LUNG FORCE Heroes
Bill was not feeling right - feeling short of breath and dizzy, we traveled to the ER. A few hours later, he was admitted for some tests and two days later, after completing the tests, we got the dire news. Lung cancer. It was in his lower left lobe and a few spots in the upper. The news felt suffocating for a disease that had no real symptoms for Bill but the doctor's evaluation concluded the disease had developed more than a year ago. Surgery took place about three weeks later and chemo lasted about 6 months. His cancer was part of a grouping called the KRAS gene, and the survival rate was low then and continues to be low now. His battle only lasted six months but we made the best of it. He went to work every day with his oxygen and three back up canisters. We worked in the yard, oxygen on his back, traveled to see the kids with plenty of oxygen in the back seat.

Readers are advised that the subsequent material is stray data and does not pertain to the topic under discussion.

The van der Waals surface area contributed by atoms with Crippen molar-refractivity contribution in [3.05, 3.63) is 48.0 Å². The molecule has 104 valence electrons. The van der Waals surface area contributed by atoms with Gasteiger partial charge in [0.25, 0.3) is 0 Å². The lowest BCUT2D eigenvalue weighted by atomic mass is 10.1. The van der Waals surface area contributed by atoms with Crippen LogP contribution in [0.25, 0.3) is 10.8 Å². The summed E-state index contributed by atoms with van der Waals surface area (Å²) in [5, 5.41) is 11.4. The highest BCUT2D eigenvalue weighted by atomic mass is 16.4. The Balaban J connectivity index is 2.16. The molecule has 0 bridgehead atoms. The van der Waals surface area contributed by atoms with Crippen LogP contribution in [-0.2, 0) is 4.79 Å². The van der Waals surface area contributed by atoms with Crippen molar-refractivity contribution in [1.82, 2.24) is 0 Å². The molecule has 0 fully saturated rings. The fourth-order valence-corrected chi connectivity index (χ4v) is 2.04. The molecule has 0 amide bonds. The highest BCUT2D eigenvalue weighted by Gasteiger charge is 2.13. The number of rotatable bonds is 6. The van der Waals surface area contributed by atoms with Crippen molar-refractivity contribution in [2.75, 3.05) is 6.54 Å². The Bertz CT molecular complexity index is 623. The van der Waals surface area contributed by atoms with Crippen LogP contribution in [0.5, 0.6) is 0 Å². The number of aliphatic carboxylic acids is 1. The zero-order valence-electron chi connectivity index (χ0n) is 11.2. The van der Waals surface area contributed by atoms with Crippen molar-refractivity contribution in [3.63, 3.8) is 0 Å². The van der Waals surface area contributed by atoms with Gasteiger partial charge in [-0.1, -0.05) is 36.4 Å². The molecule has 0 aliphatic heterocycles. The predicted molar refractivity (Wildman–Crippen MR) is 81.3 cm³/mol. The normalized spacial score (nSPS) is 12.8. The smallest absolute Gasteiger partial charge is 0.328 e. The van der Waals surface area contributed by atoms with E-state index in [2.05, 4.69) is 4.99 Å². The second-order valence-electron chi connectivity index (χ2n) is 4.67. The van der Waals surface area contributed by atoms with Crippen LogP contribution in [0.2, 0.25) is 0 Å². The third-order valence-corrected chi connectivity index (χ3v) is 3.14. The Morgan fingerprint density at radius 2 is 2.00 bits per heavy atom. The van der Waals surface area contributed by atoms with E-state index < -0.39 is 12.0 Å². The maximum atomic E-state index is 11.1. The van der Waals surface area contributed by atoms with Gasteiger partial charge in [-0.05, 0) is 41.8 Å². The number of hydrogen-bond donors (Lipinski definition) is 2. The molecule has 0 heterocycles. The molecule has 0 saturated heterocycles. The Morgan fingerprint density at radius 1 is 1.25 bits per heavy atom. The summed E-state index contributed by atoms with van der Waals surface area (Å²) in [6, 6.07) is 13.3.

Then one day while in church he said something was not right. His CT scan on Monday revealed emboli in his lung. We were off to the hospital where we spent 21 days together. At first, the visitors were a blessing, but on the day after Thanksgiving, the doctor said, "You are struggling too much to breathe Bill, it is time for a morphine drip so you can be comfortable." The next three days were surreal as the whole family was there. Monday evening, God ended his struggle.
My journey of grief included my diagnosis of lung cancer 11 months later. I too had surgery and chemo. I thought my struggle was like Bill's but mine was caught miraculously when I was hospitalized for a different reason. My stage one cancer responded to surgery and chemo and as of this year, I am a 5 year survivor. Whenever I hear of a friend or relative who has received the lung cancer news, I always pray for healing. May all those currently fighting, keep fighting. For we survivors, let's get involved to help find a cure!
First published: January 7, 2016
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Hero stories are the point of view of the Hero and not necessarily the American Lung Association. The Lung Association does not endorse any specific provider, facility or treatment.